In 1958 the American Medical Association recognized hypnosis as a legitimate, safe approach to medical and psychological problems.
Hypnosis is a normal state of consciousness, a natural state of consciousness that we experience on a daily basis. An example of this is whenever it is really important for you to get up at an unusual time and you set your alarm and you wake up ten minutes before the alarm goes off you have given yourself a post-hypnotic suggestion. Another example is when you are driving somewhere over a very familiar route and you’re thinking about something else and all of a sudden you realize you were at your destination. Really, all hypnosis is self-hypnosis and anyone who wants to be hypnotized can be hypnotized.
There are a number of misconceptions about hypnosis which are popularized by the media. Much of it began in England in the late 1800’s with a fictional novel called “Trilby”. It depicted an unscrupulous villain called Svsngali who controlled and manipulated poor Trilby using hypnosis. Modern science has proven these popular misconceptions to be fiction.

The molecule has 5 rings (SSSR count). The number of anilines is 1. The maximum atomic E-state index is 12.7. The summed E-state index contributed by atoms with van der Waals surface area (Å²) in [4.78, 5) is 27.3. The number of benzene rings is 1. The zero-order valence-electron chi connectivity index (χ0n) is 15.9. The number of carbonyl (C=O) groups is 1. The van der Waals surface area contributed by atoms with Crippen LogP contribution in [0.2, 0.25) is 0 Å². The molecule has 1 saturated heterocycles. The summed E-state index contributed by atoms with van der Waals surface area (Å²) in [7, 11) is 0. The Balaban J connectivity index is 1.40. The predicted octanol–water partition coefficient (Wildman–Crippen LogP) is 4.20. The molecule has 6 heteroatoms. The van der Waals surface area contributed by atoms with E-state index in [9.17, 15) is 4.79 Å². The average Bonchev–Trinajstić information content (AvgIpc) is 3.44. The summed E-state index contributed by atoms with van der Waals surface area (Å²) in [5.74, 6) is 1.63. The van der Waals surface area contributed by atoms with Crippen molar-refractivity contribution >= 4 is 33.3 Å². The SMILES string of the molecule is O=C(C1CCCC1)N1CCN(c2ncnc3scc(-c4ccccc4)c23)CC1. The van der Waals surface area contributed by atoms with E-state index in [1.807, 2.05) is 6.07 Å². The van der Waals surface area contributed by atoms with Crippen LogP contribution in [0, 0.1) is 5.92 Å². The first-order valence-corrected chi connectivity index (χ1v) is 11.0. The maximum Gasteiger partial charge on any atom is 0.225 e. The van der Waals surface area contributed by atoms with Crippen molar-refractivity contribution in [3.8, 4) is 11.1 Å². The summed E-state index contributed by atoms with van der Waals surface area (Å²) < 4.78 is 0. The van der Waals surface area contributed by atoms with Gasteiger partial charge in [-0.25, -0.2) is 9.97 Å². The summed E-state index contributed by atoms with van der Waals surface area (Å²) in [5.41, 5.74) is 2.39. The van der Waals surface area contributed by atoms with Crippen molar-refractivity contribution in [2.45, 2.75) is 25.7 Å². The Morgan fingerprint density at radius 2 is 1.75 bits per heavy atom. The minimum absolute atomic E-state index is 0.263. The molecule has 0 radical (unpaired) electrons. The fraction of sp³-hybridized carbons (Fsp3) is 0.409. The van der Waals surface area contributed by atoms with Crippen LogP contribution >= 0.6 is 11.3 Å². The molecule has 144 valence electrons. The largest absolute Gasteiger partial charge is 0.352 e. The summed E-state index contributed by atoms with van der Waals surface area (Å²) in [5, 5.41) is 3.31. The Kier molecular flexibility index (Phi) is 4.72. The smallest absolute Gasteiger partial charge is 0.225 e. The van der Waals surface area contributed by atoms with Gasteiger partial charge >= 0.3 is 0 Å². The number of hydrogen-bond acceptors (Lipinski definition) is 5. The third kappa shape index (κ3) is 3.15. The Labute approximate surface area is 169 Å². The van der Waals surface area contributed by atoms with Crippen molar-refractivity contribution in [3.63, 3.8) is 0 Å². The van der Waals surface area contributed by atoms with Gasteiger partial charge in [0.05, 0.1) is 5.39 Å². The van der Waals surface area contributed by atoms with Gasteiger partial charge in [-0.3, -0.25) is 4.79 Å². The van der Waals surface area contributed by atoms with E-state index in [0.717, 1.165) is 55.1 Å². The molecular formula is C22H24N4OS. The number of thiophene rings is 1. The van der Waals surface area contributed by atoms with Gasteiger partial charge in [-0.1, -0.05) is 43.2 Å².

- The individual always remains in control
- The hypnotist cannot make you do anything that is contrary to your moral and ethical beliefs
- You will always awaken from hypnosis
- You will not tell all your secrets
How is hypnosis defined?
There are several definitions but the one most generally accepted definition is that it is a normal state of consciousness in which the attention is so focused that other stimuli are ignored.
The word sleep is often associated with hypnosis.
As defined hypnosis is not sleep even though hypnotists often use the word in their induction to promote relaxation.
What is it like to experience therapeutic hypnosis?
In the office therapeutic hypnosis is experienced for the most part as a comfortable relaxed state. In the course of therapy some unpleasant experiences may be re-experienced but you will always be accompanied by the therapist who is there for you.